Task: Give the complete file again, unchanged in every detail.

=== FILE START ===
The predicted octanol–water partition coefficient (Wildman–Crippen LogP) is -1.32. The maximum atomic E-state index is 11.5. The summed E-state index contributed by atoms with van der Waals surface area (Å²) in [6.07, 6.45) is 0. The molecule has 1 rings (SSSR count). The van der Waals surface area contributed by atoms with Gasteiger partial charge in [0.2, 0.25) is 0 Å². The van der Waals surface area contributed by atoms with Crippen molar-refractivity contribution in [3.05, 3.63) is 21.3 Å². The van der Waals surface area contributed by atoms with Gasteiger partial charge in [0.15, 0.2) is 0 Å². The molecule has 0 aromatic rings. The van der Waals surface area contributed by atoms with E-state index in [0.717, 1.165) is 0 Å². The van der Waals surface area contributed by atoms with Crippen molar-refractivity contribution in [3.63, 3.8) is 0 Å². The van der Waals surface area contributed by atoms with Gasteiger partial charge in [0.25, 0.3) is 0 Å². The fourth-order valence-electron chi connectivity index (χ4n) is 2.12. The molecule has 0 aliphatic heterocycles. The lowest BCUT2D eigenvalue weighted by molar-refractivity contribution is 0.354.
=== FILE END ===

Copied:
The predicted octanol–water partition coefficient (Wildman–Crippen LogP) is -1.32. The maximum atomic E-state index is 11.5. The summed E-state index contributed by atoms with van der Waals surface area (Å²) in [6.07, 6.45) is 0. The molecule has 1 rings (SSSR count). The van der Waals surface area contributed by atoms with Gasteiger partial charge in [0.2, 0.25) is 0 Å². The van der Waals surface area contributed by atoms with Crippen molar-refractivity contribution in [3.05, 3.63) is 21.3 Å². The van der Waals surface area contributed by atoms with Gasteiger partial charge in [0.15, 0.2) is 0 Å². The molecule has 0 aromatic rings. The van der Waals surface area contributed by atoms with E-state index in [0.717, 1.165) is 0 Å². The van der Waals surface area contributed by atoms with Crippen molar-refractivity contribution in [3.63, 3.8) is 0 Å². The van der Waals surface area contributed by atoms with Gasteiger partial charge in [0.25, 0.3) is 0 Å². The fourth-order valence-electron chi connectivity index (χ4n) is 2.12. The molecule has 0 aliphatic heterocycles. The lowest BCUT2D eigenvalue weighted by molar-refractivity contribution is 0.354.